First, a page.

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FINANCE minister Patrick Chinamasa says treasury will step up efforts to monitor foreign direct investment figures amid concerns that some potential investors are bypassing indigenization regulations barring them from investing in reserved sectors.

Chinamasa told Parliament on Monday that potential investors are misleading the Zimbabwe Investment Authority (ZIA) on sectors they intend to invest in yet they are targeting sectors with low capital outlay.

According to the Indigenisation Act, reserved sectors include agriculture, transport, retail, barbershops, hairdressing and beauty salons, employment and estate agencies, bakeries, tobacco processing, aertising agencies and even arts and crafts.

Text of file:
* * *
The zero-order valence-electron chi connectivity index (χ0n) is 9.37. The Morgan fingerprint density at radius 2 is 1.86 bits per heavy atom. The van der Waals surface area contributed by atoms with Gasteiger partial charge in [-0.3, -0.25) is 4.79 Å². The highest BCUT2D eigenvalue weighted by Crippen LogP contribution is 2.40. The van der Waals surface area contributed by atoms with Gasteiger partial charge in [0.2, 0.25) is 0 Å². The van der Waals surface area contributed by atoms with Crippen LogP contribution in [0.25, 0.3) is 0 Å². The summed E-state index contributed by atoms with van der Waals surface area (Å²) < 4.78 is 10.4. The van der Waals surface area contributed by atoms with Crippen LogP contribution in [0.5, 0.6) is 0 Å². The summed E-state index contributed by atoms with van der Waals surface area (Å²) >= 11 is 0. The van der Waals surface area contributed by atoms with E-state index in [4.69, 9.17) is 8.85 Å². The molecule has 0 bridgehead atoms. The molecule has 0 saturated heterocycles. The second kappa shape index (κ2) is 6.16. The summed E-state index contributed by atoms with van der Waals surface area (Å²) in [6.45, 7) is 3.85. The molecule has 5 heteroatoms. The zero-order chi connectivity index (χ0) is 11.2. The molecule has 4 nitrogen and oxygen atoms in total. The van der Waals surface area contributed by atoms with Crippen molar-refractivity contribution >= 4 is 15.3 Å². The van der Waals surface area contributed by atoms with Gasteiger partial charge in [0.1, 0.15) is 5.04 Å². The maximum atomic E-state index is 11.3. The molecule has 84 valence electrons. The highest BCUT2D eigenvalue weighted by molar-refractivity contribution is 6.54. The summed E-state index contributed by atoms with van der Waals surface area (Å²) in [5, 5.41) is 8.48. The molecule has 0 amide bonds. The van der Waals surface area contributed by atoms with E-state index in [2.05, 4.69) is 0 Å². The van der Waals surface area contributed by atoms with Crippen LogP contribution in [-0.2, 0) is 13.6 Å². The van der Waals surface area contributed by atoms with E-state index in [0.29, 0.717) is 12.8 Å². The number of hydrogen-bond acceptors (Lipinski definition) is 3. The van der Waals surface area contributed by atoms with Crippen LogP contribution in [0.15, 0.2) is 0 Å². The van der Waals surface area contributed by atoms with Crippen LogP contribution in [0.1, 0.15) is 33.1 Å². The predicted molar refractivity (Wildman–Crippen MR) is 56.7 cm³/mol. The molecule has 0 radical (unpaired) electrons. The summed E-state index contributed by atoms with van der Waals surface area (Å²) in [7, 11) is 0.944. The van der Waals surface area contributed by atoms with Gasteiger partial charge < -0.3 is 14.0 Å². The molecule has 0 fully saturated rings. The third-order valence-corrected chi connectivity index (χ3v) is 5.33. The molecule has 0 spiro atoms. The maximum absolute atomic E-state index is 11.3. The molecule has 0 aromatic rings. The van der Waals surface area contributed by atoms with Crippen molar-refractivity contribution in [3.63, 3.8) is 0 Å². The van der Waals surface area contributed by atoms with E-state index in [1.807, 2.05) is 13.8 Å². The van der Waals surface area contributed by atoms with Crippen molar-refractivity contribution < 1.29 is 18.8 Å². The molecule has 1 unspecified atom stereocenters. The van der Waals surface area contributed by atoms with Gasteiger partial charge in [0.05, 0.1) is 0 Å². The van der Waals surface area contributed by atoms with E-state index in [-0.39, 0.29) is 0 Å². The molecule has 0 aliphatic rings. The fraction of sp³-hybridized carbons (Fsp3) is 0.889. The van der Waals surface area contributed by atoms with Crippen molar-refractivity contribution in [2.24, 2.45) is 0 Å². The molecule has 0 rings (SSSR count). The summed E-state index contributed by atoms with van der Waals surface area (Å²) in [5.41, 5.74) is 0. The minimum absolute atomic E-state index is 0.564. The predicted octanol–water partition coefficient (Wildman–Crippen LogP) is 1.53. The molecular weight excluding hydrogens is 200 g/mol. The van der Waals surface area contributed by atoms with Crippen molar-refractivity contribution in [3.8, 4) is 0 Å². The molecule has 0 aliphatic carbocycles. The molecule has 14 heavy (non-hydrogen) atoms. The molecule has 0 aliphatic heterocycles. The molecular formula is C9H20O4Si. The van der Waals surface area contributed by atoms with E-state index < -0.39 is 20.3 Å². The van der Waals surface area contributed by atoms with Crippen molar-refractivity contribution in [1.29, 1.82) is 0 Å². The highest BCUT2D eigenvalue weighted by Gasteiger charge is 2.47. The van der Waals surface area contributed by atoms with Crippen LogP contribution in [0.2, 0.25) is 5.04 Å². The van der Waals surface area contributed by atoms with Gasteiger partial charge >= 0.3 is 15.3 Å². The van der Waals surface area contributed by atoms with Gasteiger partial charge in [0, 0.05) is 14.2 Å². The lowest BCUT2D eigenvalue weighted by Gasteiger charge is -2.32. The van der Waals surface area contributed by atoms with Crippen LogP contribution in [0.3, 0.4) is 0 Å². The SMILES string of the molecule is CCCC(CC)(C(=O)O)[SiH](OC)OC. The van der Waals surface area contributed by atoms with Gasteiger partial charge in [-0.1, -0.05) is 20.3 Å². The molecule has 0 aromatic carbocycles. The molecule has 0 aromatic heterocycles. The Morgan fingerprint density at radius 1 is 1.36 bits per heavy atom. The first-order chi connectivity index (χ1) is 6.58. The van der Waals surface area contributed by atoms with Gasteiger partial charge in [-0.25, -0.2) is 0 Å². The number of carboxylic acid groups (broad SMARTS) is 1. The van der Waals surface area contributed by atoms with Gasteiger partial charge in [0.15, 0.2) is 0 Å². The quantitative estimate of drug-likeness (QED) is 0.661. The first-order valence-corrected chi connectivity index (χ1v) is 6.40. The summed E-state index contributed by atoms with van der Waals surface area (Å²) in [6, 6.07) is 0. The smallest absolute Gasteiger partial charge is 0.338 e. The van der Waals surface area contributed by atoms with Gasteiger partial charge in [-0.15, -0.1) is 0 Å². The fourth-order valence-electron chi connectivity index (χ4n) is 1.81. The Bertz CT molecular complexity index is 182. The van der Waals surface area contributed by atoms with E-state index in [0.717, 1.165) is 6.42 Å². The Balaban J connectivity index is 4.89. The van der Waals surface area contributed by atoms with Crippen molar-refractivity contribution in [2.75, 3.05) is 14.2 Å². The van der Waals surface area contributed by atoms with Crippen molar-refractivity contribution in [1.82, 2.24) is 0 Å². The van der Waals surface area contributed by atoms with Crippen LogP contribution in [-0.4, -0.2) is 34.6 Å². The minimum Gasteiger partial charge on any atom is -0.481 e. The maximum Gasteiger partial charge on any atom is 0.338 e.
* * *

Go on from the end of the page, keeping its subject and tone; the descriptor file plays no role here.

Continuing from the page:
“No one monitors whether any of those investments have been established or not,” Chinamasa said.

“Sometimes those who register for the investments are doing something else different from what they told ZIA or they are even into retail business when they said they are coming for value addition.

“So these are things that we are looking at with a view to ensuring that there is sufficient monitoring mechanisms.”

Government has already approved applications from nearly 750 firms that applied for compliance licences for the reserved service sectors under the indigenisation regulations after they were given an ultimatum to comply by the beginning of the year.

Last month ZIA chairman Nigel Chanakira said the authority approved investment projects worth $400 million between January and May and are expected to reach $1 billion by year-end.

Source : New Zimbabwe

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